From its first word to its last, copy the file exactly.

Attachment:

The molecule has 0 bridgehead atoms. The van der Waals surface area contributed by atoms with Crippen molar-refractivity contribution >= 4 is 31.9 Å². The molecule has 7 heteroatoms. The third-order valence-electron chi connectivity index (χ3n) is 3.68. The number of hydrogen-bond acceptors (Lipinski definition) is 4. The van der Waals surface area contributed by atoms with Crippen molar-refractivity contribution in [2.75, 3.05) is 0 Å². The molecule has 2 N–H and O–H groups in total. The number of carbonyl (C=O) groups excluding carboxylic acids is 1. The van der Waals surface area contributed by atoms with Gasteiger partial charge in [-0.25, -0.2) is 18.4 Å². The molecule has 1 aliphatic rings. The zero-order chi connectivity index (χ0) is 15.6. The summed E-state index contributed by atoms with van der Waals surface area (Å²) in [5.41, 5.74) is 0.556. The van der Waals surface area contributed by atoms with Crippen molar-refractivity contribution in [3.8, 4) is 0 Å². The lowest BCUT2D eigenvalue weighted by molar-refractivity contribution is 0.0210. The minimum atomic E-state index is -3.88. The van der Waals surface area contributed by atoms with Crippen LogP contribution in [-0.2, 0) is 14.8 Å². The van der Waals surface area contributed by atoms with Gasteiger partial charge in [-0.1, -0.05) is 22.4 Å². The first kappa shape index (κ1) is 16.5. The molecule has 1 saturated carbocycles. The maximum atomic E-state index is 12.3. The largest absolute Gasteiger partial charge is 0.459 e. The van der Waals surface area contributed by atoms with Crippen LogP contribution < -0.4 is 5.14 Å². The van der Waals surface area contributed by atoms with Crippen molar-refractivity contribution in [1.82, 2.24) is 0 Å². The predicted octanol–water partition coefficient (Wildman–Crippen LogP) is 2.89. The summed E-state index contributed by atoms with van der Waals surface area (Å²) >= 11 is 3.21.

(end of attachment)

The molecule has 0 bridgehead atoms. The van der Waals surface area contributed by atoms with Crippen molar-refractivity contribution >= 4 is 31.9 Å². The molecule has 7 heteroatoms. The third-order valence-electron chi connectivity index (χ3n) is 3.68. The number of hydrogen-bond acceptors (Lipinski definition) is 4. The van der Waals surface area contributed by atoms with Crippen molar-refractivity contribution in [2.75, 3.05) is 0 Å². The molecule has 2 N–H and O–H groups in total. The number of carbonyl (C=O) groups excluding carboxylic acids is 1. The van der Waals surface area contributed by atoms with Gasteiger partial charge in [-0.25, -0.2) is 18.4 Å². The molecule has 1 aliphatic rings. The zero-order chi connectivity index (χ0) is 15.6. The summed E-state index contributed by atoms with van der Waals surface area (Å²) in [5.41, 5.74) is 0.556. The van der Waals surface area contributed by atoms with Crippen molar-refractivity contribution in [3.8, 4) is 0 Å². The lowest BCUT2D eigenvalue weighted by molar-refractivity contribution is 0.0210. The minimum atomic E-state index is -3.88. The van der Waals surface area contributed by atoms with Crippen LogP contribution in [-0.2, 0) is 14.8 Å². The van der Waals surface area contributed by atoms with Gasteiger partial charge in [-0.1, -0.05) is 22.4 Å². The first kappa shape index (κ1) is 16.5. The molecule has 1 saturated carbocycles. The maximum atomic E-state index is 12.3. The largest absolute Gasteiger partial charge is 0.459 e. The van der Waals surface area contributed by atoms with Crippen LogP contribution < -0.4 is 5.14 Å². The van der Waals surface area contributed by atoms with Crippen molar-refractivity contribution in [1.82, 2.24) is 0 Å². The predicted octanol–water partition coefficient (Wildman–Crippen LogP) is 2.89. The summed E-state index contributed by atoms with van der Waals surface area (Å²) >= 11 is 3.21.